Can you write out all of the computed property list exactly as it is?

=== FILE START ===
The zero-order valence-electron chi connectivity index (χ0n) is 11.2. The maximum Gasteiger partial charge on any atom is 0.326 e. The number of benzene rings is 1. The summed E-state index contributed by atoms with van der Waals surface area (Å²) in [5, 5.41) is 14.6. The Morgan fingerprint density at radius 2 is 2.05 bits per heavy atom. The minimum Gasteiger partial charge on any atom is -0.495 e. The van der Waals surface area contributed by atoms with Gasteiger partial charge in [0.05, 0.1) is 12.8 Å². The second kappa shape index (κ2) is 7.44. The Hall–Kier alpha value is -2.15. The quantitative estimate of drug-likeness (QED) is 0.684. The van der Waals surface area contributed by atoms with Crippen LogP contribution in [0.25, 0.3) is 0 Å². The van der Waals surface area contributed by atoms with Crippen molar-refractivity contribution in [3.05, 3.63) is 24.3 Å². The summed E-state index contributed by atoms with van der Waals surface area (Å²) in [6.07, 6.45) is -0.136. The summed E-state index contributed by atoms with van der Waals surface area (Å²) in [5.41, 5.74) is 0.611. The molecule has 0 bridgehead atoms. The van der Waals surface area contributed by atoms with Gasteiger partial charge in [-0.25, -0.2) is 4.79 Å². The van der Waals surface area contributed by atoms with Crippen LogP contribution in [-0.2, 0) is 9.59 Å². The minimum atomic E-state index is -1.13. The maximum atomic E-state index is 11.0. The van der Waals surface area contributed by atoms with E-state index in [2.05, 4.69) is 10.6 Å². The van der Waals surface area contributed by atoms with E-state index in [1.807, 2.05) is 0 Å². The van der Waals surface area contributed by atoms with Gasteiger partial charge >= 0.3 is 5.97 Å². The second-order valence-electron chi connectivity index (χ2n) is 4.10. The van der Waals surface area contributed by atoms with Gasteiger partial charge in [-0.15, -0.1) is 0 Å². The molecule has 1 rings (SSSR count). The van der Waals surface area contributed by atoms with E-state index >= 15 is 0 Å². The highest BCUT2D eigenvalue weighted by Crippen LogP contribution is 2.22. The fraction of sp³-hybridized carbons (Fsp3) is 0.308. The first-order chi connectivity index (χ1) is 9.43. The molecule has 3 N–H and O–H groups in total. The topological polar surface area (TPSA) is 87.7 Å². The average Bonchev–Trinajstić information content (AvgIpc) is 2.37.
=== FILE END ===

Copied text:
The zero-order valence-electron chi connectivity index (χ0n) is 11.2. The maximum Gasteiger partial charge on any atom is 0.326 e. The number of benzene rings is 1. The summed E-state index contributed by atoms with van der Waals surface area (Å²) in [5, 5.41) is 14.6. The Morgan fingerprint density at radius 2 is 2.05 bits per heavy atom. The minimum Gasteiger partial charge on any atom is -0.495 e. The van der Waals surface area contributed by atoms with Gasteiger partial charge in [0.05, 0.1) is 12.8 Å². The second kappa shape index (κ2) is 7.44. The Hall–Kier alpha value is -2.15. The quantitative estimate of drug-likeness (QED) is 0.684. The van der Waals surface area contributed by atoms with Crippen LogP contribution in [0.25, 0.3) is 0 Å². The van der Waals surface area contributed by atoms with Crippen molar-refractivity contribution in [3.05, 3.63) is 24.3 Å². The summed E-state index contributed by atoms with van der Waals surface area (Å²) in [6.07, 6.45) is -0.136. The summed E-state index contributed by atoms with van der Waals surface area (Å²) in [5.41, 5.74) is 0.611. The molecule has 0 bridgehead atoms. The van der Waals surface area contributed by atoms with Gasteiger partial charge in [-0.25, -0.2) is 4.79 Å². The van der Waals surface area contributed by atoms with Crippen LogP contribution in [-0.2, 0) is 9.59 Å². The minimum atomic E-state index is -1.13. The maximum atomic E-state index is 11.0. The van der Waals surface area contributed by atoms with E-state index in [2.05, 4.69) is 10.6 Å². The van der Waals surface area contributed by atoms with E-state index in [1.807, 2.05) is 0 Å². The van der Waals surface area contributed by atoms with Gasteiger partial charge >= 0.3 is 5.97 Å². The second-order valence-electron chi connectivity index (χ2n) is 4.10. The van der Waals surface area contributed by atoms with Gasteiger partial charge in [-0.15, -0.1) is 0 Å². The molecule has 1 rings (SSSR count). The van der Waals surface area contributed by atoms with E-state index >= 15 is 0 Å². The highest BCUT2D eigenvalue weighted by Crippen LogP contribution is 2.22. The fraction of sp³-hybridized carbons (Fsp3) is 0.308. The first-order chi connectivity index (χ1) is 9.43. The molecule has 3 N–H and O–H groups in total. The topological polar surface area (TPSA) is 87.7 Å². The average Bonchev–Trinajstić information content (AvgIpc) is 2.37.